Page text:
Private funds almost always rely on one of two exemptions, Rule 506(b) or Rule 506(c), both of which are part of Regulation D, promulgated under the Securities Act. An offering is exempt from registration under Rule 506(b) if (i) the issuer does not solicit or advertise to market the securities (also known as a general solicitation), (ii) the issuer only offers or sales securities to accredited investors1, and (iii) the issuer takes reasonable care to ensure that the purchasers aren’t buying the securities with the intent to resell them. Rule 506(c) is similar to Rule 506(b), except that (i) the prohibition on general solicitation described above does not apply and (ii) the issuer takes reasonable steps to ensure that each purchaser is an accredited investor. These reasonable steps usually involve verifying the investor’s net worth or income, either by directly reviewing appropriate documents or by getting a verification letter from their accountant. This verification process can be burdensome and may discourage people from investing in the fund. As a result, most funds use Rule 506(b).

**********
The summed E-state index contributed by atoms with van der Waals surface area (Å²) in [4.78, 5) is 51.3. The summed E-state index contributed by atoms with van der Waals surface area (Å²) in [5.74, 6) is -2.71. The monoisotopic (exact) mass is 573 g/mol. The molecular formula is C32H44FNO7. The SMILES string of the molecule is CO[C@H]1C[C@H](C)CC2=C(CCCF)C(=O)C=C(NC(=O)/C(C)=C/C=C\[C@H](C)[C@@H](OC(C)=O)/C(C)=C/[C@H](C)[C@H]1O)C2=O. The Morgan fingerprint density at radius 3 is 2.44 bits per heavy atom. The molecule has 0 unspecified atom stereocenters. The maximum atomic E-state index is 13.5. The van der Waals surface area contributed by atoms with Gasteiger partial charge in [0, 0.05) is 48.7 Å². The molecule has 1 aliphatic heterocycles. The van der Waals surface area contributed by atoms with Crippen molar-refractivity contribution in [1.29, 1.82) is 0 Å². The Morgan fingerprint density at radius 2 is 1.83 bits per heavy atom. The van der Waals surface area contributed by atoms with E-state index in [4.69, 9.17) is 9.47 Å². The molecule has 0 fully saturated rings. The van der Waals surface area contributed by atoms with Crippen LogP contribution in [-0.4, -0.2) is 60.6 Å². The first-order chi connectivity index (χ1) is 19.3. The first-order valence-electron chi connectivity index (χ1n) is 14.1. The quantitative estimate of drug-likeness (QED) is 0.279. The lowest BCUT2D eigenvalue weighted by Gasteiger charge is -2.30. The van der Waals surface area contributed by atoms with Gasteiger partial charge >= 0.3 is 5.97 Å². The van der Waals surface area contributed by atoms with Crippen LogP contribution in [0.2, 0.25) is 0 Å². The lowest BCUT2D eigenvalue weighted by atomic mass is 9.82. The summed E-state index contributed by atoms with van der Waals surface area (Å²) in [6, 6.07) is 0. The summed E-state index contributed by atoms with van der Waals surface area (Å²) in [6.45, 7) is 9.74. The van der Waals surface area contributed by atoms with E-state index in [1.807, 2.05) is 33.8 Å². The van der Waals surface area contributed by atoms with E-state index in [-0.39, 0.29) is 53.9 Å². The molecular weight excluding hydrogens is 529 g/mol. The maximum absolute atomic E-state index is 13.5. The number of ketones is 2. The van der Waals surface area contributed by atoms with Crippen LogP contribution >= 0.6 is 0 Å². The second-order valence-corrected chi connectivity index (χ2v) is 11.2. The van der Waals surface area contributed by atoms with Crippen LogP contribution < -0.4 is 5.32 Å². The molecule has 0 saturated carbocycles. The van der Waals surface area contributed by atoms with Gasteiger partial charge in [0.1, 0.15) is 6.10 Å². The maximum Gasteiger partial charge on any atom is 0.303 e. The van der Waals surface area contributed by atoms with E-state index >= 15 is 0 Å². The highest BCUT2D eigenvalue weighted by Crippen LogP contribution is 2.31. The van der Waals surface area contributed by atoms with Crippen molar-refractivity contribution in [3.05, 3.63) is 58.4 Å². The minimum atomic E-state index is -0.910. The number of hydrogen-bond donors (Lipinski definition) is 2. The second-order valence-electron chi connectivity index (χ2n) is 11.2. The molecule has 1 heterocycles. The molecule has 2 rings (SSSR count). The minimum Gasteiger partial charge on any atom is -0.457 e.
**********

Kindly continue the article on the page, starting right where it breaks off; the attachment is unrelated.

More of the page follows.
Securities purchased under a Rule 506 exemption need not be registered with the SEC. Instead, the fund must file Form D with the SEC within 15 days after the first sale.
Besides the federal registration requirements in the Securities Act, each state has its own registration requirements. One benefit of relying on Rule 506(b) or Rule 506(c) is that state registration requirements are preempted and therefore the fund need not find a separate exemption with each state. However, the fund must file a copy of Form D with each state where there are purchasers of the fund’s interests and also, potentially, the state where the fund adviser is located.2
Investment Company Act of 1940